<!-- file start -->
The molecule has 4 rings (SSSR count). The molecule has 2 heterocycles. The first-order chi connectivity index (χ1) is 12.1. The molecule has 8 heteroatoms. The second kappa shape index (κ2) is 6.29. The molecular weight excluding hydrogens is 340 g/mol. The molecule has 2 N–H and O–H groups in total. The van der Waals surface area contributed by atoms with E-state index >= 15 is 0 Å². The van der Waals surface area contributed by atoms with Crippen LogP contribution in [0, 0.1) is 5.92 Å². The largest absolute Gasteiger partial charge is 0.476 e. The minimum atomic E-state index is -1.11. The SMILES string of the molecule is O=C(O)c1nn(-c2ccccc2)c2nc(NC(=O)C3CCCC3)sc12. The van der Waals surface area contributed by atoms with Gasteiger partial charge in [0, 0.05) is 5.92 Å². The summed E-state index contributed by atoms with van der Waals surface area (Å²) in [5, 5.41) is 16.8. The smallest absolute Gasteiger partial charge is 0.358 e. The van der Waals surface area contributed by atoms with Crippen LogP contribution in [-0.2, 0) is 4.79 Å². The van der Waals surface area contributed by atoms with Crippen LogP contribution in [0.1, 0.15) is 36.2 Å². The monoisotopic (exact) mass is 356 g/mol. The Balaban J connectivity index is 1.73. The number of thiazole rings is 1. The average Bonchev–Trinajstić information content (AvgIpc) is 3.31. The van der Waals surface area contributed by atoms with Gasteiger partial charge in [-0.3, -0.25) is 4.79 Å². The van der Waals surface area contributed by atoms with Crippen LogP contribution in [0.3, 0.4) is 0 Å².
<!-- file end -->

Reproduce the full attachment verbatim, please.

The molecule has 4 rings (SSSR count). The molecule has 2 heterocycles. The first-order chi connectivity index (χ1) is 12.1. The molecule has 8 heteroatoms. The second kappa shape index (κ2) is 6.29. The molecular weight excluding hydrogens is 340 g/mol. The molecule has 2 N–H and O–H groups in total. The van der Waals surface area contributed by atoms with E-state index >= 15 is 0 Å². The van der Waals surface area contributed by atoms with Crippen LogP contribution in [0, 0.1) is 5.92 Å². The largest absolute Gasteiger partial charge is 0.476 e. The minimum atomic E-state index is -1.11. The SMILES string of the molecule is O=C(O)c1nn(-c2ccccc2)c2nc(NC(=O)C3CCCC3)sc12. The van der Waals surface area contributed by atoms with Gasteiger partial charge in [0, 0.05) is 5.92 Å². The summed E-state index contributed by atoms with van der Waals surface area (Å²) in [5, 5.41) is 16.8. The smallest absolute Gasteiger partial charge is 0.358 e. The van der Waals surface area contributed by atoms with Crippen LogP contribution in [-0.2, 0) is 4.79 Å². The van der Waals surface area contributed by atoms with Crippen LogP contribution in [0.1, 0.15) is 36.2 Å². The monoisotopic (exact) mass is 356 g/mol. The Balaban J connectivity index is 1.73. The number of thiazole rings is 1. The average Bonchev–Trinajstić information content (AvgIpc) is 3.31. The van der Waals surface area contributed by atoms with Gasteiger partial charge in [-0.3, -0.25) is 4.79 Å². The van der Waals surface area contributed by atoms with Crippen LogP contribution in [0.3, 0.4) is 0 Å².